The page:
The Auto Club also became a powerful voice lobbying for new roads. motorists began to clamor for a highway through the exclusive, entirely off-limits Malibu Rancho. It would be 1929 before that road was built, but that didn't stop early motorists from pushing the boundary. As early as 1915 there were maps promoting road trips to the Las Flores Inn—it's Duke's Restaurant now and was the Sea Lion when I was growing up. 

Las Flores was the end of the road for motorists, the ranch gate that's at the top of the Malibu Post's home page was located there, and uninvited visitors to the ranch were not welcome. Instead, motorists might opt for a round trip adventure along the coast to Topanga Canyon, up the narrow, winding mountain road and through the vast unexplored San Fernando Valley to exotic destinations like Van Nuys, before heading home through the Cahuanga Pass. The Auto Club printed a map for just such an adventure in 1915.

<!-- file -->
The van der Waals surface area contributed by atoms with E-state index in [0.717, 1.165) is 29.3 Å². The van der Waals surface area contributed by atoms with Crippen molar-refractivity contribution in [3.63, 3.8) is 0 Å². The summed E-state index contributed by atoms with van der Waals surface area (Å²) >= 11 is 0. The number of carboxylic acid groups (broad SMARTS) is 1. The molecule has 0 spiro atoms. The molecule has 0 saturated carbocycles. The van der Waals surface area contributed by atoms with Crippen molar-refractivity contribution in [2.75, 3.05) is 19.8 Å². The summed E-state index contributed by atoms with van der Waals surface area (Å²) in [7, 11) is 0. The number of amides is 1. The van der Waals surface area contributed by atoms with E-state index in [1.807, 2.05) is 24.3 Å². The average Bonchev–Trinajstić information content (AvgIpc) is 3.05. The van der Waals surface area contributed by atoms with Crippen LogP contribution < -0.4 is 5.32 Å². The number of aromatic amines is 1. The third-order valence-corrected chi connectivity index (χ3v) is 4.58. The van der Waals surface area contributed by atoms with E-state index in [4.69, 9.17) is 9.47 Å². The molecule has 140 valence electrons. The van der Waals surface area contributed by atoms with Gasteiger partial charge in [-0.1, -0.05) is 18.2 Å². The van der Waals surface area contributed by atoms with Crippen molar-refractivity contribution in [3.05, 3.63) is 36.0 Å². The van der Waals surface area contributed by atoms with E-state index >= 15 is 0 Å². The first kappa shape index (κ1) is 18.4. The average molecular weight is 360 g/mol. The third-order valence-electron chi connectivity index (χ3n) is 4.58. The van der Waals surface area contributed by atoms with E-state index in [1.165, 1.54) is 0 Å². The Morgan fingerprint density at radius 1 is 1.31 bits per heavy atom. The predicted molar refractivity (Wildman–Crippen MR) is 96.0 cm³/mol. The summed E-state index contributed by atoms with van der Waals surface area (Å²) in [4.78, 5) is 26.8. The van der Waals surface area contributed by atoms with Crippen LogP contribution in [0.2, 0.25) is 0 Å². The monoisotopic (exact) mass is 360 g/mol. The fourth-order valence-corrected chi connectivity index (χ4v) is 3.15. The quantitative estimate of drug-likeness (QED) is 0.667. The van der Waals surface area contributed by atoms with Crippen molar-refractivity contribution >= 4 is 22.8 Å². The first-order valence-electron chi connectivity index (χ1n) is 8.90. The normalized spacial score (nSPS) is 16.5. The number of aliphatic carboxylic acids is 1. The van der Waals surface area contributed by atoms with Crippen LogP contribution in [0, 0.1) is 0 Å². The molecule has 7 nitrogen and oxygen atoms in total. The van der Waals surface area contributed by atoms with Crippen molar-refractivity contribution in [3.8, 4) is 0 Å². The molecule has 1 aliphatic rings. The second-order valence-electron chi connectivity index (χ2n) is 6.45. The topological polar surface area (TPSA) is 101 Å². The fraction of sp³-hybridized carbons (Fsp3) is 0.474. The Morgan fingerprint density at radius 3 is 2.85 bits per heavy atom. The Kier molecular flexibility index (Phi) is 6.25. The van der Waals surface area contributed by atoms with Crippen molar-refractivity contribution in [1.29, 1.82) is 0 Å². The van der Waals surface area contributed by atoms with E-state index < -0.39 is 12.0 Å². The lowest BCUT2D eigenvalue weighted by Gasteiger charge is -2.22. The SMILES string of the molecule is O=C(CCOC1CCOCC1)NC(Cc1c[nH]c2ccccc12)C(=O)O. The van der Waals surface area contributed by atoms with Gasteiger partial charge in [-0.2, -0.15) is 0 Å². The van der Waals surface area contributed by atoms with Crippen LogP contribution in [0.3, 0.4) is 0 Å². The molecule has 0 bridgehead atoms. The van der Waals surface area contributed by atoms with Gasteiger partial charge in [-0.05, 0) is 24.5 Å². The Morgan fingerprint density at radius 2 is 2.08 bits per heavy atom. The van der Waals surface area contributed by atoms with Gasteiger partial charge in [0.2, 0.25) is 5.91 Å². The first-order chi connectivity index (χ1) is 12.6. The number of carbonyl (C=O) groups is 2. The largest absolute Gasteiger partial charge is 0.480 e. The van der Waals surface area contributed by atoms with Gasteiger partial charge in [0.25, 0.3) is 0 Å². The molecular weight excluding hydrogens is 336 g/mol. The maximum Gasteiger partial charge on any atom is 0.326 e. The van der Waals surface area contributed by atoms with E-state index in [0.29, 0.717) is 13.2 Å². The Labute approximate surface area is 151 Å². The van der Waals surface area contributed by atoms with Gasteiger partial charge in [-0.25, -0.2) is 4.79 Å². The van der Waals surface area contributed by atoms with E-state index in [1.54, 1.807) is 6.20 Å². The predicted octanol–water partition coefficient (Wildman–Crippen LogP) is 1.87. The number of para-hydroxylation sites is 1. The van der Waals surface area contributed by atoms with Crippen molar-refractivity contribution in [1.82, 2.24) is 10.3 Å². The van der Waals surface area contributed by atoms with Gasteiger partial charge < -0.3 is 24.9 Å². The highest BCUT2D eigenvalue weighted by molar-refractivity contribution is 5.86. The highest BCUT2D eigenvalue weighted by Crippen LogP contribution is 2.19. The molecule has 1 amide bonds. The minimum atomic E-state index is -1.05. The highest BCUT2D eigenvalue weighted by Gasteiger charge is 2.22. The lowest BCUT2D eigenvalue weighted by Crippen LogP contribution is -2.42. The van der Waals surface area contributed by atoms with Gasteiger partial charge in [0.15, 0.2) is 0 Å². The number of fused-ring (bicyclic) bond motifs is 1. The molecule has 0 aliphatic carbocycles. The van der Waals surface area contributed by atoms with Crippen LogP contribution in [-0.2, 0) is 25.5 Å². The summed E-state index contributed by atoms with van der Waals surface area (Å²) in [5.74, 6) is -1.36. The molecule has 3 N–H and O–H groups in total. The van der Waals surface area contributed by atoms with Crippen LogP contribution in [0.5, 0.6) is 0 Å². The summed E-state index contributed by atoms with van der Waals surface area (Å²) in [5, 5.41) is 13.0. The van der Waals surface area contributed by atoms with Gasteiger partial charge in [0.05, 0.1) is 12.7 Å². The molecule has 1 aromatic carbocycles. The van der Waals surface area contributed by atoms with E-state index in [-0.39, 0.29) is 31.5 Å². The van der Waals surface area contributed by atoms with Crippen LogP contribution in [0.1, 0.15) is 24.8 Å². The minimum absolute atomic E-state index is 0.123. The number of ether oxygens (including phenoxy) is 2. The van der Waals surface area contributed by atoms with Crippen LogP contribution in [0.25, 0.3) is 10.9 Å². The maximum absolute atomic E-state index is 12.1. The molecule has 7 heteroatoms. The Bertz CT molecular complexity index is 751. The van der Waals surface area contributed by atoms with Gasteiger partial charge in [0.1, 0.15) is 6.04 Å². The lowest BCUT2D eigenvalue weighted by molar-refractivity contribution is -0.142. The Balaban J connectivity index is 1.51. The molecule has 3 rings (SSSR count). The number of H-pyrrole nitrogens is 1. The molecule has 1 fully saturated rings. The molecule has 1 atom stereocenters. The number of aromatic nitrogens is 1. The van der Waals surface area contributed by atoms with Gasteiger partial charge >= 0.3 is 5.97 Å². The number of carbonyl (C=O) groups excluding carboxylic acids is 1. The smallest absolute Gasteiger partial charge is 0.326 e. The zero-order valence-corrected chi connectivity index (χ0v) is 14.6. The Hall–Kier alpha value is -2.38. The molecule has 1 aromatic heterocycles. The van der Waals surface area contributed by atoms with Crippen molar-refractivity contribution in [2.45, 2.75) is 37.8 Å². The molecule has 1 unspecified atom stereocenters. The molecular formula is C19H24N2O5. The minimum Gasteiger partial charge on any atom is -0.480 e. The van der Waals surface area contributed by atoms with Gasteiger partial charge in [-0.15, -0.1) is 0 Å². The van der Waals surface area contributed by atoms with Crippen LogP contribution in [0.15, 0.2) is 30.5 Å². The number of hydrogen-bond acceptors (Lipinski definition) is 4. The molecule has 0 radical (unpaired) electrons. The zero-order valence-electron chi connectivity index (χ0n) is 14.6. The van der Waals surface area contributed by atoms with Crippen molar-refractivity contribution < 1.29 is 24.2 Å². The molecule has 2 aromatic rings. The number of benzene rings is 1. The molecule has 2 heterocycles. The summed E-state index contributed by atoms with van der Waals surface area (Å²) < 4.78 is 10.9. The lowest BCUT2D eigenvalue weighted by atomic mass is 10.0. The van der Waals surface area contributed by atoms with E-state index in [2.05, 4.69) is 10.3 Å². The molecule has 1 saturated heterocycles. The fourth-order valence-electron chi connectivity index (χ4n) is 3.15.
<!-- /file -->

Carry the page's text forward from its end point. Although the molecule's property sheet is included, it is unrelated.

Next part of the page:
The trip from Santa Monica through Topanga Canyon to the Valley was a journey through wilderness into the wild west in 1915. It's still an adventure, even in 2014.

We have the map, but before we begin our motoring adventure, here are a few points of etiquette for motorists, c. 1901:

Motoring is a stimulating and rather dangerous amusement. When not overdone, it is healthful and pleasant. Ladies should wear warm wool garments free from encumbering draperies, with heavy shoes and sensible gloves. Her escort should provide a protective duster and goggles. No young lady should go alone with a gentleman on an extended afternoon motoring trip. An automobile often stops without apparent cause and is sometimes in disrepair for hours or even all night. A party of young people should have a chaperon.

—Etiquette of Social and Official Life, 1901, excerpted in Three Cars in Every Garage.

Got your goggles and your chaperon? Let's go.